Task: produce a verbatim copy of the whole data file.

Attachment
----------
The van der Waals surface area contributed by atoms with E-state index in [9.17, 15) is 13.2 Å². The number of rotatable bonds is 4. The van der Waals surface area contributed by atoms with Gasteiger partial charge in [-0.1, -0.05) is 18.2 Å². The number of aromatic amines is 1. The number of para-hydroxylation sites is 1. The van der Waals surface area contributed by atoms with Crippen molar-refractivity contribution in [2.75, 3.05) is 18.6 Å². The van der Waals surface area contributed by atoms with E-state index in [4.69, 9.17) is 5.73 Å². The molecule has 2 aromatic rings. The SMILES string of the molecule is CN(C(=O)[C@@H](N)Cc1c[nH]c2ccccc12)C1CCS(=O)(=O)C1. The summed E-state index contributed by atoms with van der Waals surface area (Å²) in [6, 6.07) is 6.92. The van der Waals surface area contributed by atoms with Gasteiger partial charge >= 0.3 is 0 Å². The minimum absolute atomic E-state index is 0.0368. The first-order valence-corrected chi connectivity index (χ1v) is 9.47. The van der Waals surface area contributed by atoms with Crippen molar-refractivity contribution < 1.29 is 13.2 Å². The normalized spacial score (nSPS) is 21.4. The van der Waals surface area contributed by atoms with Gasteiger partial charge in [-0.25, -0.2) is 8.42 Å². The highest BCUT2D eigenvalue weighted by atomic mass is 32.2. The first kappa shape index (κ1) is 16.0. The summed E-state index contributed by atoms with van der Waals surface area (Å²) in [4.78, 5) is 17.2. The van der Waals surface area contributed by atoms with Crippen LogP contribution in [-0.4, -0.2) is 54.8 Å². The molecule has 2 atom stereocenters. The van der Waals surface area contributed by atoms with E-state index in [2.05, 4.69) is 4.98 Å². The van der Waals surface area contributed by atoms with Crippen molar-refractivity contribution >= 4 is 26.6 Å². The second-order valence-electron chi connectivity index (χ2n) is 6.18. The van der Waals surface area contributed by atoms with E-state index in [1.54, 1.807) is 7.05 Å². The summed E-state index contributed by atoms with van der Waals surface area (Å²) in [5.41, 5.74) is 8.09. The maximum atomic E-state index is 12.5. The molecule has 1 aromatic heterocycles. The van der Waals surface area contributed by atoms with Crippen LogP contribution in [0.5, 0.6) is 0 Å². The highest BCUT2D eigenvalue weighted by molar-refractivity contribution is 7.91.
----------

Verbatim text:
The van der Waals surface area contributed by atoms with E-state index in [9.17, 15) is 13.2 Å². The number of rotatable bonds is 4. The van der Waals surface area contributed by atoms with Gasteiger partial charge in [-0.1, -0.05) is 18.2 Å². The number of aromatic amines is 1. The number of para-hydroxylation sites is 1. The van der Waals surface area contributed by atoms with Crippen molar-refractivity contribution in [2.75, 3.05) is 18.6 Å². The van der Waals surface area contributed by atoms with E-state index in [4.69, 9.17) is 5.73 Å². The molecule has 2 aromatic rings. The SMILES string of the molecule is CN(C(=O)[C@@H](N)Cc1c[nH]c2ccccc12)C1CCS(=O)(=O)C1. The summed E-state index contributed by atoms with van der Waals surface area (Å²) in [6, 6.07) is 6.92. The van der Waals surface area contributed by atoms with Gasteiger partial charge >= 0.3 is 0 Å². The minimum absolute atomic E-state index is 0.0368. The first-order valence-corrected chi connectivity index (χ1v) is 9.47. The van der Waals surface area contributed by atoms with Crippen molar-refractivity contribution < 1.29 is 13.2 Å². The normalized spacial score (nSPS) is 21.4. The van der Waals surface area contributed by atoms with Gasteiger partial charge in [-0.25, -0.2) is 8.42 Å². The highest BCUT2D eigenvalue weighted by atomic mass is 32.2. The first kappa shape index (κ1) is 16.0. The summed E-state index contributed by atoms with van der Waals surface area (Å²) in [4.78, 5) is 17.2. The van der Waals surface area contributed by atoms with Crippen LogP contribution in [-0.4, -0.2) is 54.8 Å². The molecule has 2 atom stereocenters. The van der Waals surface area contributed by atoms with E-state index in [2.05, 4.69) is 4.98 Å². The van der Waals surface area contributed by atoms with Crippen molar-refractivity contribution >= 4 is 26.6 Å². The second-order valence-electron chi connectivity index (χ2n) is 6.18. The van der Waals surface area contributed by atoms with E-state index in [1.54, 1.807) is 7.05 Å². The summed E-state index contributed by atoms with van der Waals surface area (Å²) in [5.41, 5.74) is 8.09. The maximum atomic E-state index is 12.5. The molecule has 1 aromatic heterocycles. The van der Waals surface area contributed by atoms with Crippen LogP contribution in [0.5, 0.6) is 0 Å². The highest BCUT2D eigenvalue weighted by molar-refractivity contribution is 7.91.